Questions of that sort will stay open and will be answered. Whether they may be compiled into a useful answer to your underlying question will depend largely on your own ingenuity. And how to get that compilation published on ELL is yet another challenge.

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The problem with that question is not that it's multifaceted, or too broad, but that it's simply too subjective. Go to Mathematics.SE and ask: "Which is easier to learn, algebra or geometry?" Go to Writers.SE and ask: "Which is easier to write for a first novel, fiction or non-fiction?" Everyone has their own opinion about what's easy to grasp and what's hard to understand.

It's not that such questions have complicated answers, is that they have no definitive answers. Maybe I think the Hong Kong dialect is simpler than the Nigerian dialect, but maybe StoneyB disagrees.

If one of my students asked, "Which dialect is easiest to learn?" I would simply reply that, for the most part, they are all just variations of each other, and whether or not one would be any easier to learn than another might depend on a host of factors.

One thing I will say, though: The easiest one to learn is probably the one you can immerse yourself in the most. In all likelihood, it would be much easier to learn the Caribbean dialect while in Jamaica than in Alaska.

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    So far I've only been looking at it from the somewhat narrower scope of pronunciation, and it seems it can be objective there at least. For example the Slavic languages don't have the /ð/ or /θ/ phonemes, but they do have [f] and [v] phonemes. So dialects with th-fronting would be slightly easier for a learner with a Slavic language background to speak and understand. This is the sort of objective analysis I was hoping for, but whether or not it can be extended beyond a phonetic analysis (to grammar, syntax, spelling, etc.) I don't know. – Walter Jun 12 '13 at 7:27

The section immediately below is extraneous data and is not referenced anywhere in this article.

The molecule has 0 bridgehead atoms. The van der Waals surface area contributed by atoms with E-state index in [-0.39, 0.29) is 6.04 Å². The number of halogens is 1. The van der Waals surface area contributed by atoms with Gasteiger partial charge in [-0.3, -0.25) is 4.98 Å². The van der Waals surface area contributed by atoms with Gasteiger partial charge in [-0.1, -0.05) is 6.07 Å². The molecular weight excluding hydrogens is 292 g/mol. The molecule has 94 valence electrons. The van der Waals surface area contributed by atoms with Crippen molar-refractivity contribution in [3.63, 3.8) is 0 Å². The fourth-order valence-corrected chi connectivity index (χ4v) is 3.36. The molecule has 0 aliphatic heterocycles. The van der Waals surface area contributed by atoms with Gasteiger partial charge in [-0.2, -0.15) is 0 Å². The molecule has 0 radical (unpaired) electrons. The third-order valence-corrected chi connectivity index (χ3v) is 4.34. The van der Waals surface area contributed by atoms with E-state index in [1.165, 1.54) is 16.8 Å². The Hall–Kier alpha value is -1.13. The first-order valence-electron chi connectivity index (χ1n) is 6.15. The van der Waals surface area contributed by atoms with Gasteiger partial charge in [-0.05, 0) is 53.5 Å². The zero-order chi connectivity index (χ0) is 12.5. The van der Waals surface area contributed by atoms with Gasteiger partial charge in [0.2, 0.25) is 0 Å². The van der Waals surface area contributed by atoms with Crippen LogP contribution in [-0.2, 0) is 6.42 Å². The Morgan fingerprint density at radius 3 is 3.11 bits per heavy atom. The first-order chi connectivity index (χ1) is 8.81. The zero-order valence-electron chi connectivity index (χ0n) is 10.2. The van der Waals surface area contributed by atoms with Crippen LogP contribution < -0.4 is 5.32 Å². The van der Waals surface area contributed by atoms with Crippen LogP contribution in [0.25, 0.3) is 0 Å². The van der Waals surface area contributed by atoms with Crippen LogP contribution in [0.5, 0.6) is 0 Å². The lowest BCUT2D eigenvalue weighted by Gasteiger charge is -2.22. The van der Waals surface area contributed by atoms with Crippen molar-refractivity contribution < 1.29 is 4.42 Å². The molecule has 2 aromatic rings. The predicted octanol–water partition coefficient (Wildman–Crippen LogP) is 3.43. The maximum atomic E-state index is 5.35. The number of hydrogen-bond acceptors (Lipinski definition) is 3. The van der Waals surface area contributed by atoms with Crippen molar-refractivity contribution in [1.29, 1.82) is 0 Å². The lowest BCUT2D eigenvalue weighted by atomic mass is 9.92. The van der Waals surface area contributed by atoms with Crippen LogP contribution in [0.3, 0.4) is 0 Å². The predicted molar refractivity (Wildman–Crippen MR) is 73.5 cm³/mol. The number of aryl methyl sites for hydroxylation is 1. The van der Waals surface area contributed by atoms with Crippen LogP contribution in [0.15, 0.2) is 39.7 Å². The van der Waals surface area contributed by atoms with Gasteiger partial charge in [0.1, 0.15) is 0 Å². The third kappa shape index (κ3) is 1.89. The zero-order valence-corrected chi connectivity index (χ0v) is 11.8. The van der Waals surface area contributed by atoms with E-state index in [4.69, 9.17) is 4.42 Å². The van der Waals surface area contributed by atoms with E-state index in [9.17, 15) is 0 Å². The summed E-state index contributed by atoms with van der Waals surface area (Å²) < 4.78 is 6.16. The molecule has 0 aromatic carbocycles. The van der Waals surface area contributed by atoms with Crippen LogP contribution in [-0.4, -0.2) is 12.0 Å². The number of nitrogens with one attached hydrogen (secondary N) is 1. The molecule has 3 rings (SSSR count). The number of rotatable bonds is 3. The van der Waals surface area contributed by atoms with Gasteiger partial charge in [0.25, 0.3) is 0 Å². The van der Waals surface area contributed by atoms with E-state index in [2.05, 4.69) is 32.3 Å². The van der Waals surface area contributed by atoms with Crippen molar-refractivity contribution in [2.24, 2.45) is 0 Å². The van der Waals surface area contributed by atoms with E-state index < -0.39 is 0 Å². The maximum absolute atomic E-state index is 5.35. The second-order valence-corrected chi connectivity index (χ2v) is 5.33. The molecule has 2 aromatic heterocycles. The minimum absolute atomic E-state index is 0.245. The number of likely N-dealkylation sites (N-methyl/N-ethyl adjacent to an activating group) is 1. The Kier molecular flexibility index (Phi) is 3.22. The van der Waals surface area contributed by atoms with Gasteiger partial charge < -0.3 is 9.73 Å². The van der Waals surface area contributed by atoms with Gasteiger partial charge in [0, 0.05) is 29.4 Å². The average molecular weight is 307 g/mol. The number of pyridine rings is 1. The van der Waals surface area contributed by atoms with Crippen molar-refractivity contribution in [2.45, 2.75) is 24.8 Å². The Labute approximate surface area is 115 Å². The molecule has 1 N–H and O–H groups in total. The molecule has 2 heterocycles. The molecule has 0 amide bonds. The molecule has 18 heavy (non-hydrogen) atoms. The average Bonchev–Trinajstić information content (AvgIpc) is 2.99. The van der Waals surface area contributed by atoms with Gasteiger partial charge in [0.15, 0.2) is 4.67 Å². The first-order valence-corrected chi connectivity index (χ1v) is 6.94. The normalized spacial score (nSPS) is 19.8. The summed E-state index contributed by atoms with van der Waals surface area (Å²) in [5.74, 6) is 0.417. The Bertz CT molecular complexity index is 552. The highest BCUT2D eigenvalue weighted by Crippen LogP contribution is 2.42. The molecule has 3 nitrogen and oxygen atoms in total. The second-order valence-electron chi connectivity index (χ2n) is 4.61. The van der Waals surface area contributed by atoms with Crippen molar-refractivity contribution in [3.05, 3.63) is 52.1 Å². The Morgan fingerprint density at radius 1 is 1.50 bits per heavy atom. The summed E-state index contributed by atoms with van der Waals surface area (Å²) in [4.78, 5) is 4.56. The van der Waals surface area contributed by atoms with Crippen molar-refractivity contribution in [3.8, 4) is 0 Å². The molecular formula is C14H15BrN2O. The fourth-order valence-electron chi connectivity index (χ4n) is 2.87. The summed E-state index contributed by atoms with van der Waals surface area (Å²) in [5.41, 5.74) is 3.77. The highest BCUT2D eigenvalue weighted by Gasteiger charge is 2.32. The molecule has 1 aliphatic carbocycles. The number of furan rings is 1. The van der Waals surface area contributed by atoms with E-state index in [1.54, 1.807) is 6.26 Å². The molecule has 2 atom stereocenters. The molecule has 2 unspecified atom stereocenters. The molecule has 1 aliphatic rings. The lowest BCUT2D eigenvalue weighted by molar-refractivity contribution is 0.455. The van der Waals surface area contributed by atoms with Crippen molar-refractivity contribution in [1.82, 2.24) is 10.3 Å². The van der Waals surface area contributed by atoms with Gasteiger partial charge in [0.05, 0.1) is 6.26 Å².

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    Walter: That's certainly an interesting spin to the question, and maybe eliminates much of the subjectivity. However, I think the mapping of native languages to English dialects in terms of ease of learning would be beyond the scope of an ELL question. Sounds like an interesting research project, though. I'm not sure if something like that's ever been done, but ELU's @JohnLawler () might know. – J.R. Jun 12 '13 at 9:42
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The problem is not just with the number of English dialects involved in the question, but also from its subjectivity: Which English dialect is easier to learn from a English learner depends from the person who is learning it, and the personal experience of that person.
For example, I have chatted for more than 10 years with a friend of mine, who is American; I probably find American English easier to learn, but that doesn't mean the same is true for every Italian. In fact, in Italy, the English dialect that is normally taught in public schools is British English.